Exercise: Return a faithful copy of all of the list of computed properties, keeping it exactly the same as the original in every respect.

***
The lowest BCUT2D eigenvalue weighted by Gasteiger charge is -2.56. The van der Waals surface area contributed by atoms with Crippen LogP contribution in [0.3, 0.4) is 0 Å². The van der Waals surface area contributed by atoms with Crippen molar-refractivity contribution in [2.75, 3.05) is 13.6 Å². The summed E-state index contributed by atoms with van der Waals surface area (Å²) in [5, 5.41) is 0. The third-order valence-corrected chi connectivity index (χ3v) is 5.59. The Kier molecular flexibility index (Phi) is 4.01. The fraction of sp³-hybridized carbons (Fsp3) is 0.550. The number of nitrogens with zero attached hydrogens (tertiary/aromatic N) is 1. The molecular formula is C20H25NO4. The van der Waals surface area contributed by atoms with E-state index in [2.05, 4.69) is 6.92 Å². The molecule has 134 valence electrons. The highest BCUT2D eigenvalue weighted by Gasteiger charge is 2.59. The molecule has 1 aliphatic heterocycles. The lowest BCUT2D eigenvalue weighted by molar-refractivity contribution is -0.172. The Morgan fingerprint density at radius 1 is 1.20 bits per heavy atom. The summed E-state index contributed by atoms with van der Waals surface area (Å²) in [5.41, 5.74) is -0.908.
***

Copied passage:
The lowest BCUT2D eigenvalue weighted by Gasteiger charge is -2.56. The van der Waals surface area contributed by atoms with Crippen LogP contribution in [0.3, 0.4) is 0 Å². The van der Waals surface area contributed by atoms with Crippen molar-refractivity contribution in [2.75, 3.05) is 13.6 Å². The summed E-state index contributed by atoms with van der Waals surface area (Å²) in [5, 5.41) is 0. The third-order valence-corrected chi connectivity index (χ3v) is 5.59. The Kier molecular flexibility index (Phi) is 4.01. The fraction of sp³-hybridized carbons (Fsp3) is 0.550. The number of nitrogens with zero attached hydrogens (tertiary/aromatic N) is 1. The molecular formula is C20H25NO4. The van der Waals surface area contributed by atoms with E-state index in [2.05, 4.69) is 6.92 Å². The molecule has 134 valence electrons. The highest BCUT2D eigenvalue weighted by Gasteiger charge is 2.59. The molecule has 1 aliphatic heterocycles. The lowest BCUT2D eigenvalue weighted by molar-refractivity contribution is -0.172. The Morgan fingerprint density at radius 1 is 1.20 bits per heavy atom. The summed E-state index contributed by atoms with van der Waals surface area (Å²) in [5.41, 5.74) is -0.908.